Sep 11, 2012 Lara rated it it was amazing
This book was an enlightening look at Mrs. Lincoln through the evolutionary and changing friendship she had with her dressmaker, the former slave Lizzy Keckly. It also was a more intimate look at the relationships and inner workings between Abraham Lincoln and his wife. I really enjoyed learning more about these people, particularly through the eyes of other who knew them (especially in the special circumstances of this friendship.) It is well worth a read if you are interested in the Lincolns, ...more
Jul 09, 2013 Anna rated it really liked it
Shelves: nonfiction
I am very interested in the Lincolns' story. This was a great book detailing the lives of both Mary Todd Lincoln and Elizabeth Keckl(e)y. It was a slow start, since it does begin with both of their childhoods. I honestly almost dropped it, but managed the last fifty pages in one session since that took in the assassination and aftermath. Mary Lincoln's story is super tragic, and Elizabeth Keckly really isn't talked about that much so it was great to learn more.
Feb 11, 2013 Rita rated it it was amazing
Well written --very informative. At the end of this book the author implies that due to her research she does not believe that Elizabeth Keckley wrote her book Behind the Scenes. She states that she had a collaborator, and she thinks Mrs. Keckley, due to her limited education, could not have written her own book. Other than that, there was very little new information that Fleischner discussed that was not in Behind the Scenes, which--by the way--was one of Fleischner's sources.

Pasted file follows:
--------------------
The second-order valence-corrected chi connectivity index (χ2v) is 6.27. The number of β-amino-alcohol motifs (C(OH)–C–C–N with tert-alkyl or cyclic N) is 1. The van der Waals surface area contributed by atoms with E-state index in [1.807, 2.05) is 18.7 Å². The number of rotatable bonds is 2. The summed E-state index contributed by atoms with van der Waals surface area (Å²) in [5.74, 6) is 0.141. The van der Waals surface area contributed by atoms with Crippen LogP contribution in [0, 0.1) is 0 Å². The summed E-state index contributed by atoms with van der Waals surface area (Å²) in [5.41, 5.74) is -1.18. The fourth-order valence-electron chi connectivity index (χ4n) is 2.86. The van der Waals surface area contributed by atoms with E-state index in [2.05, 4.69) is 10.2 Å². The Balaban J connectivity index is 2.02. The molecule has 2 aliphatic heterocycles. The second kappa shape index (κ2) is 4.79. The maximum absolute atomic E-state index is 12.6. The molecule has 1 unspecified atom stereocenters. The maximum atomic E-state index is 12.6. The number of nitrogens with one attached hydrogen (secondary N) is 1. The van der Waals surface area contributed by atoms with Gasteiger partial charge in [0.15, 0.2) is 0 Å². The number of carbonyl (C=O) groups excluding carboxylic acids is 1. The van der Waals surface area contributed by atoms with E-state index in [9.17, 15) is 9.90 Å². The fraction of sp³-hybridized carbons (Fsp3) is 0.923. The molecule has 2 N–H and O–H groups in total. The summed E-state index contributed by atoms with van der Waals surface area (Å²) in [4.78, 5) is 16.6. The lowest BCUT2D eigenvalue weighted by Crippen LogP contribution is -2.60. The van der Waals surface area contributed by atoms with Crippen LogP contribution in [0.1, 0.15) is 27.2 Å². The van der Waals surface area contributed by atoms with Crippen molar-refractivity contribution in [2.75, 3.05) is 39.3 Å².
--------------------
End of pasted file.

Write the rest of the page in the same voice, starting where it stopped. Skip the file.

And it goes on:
Jan 05, 2016 Mya rated it liked it
Shelves: read-for-school
Perhaps I just was a poor US History student but there seemed to be some important historical points that were assumed as knowledge, which got a bit confusing. That being said, the book did not get trapped in political discussions or accounts of historical events. The text really helped me to understand the life and mentality of a woman who worked to free herself, and covered many angles of culture. Enjoyable, but I don't know if I would have stuck with the book if it hadn't been an assignment.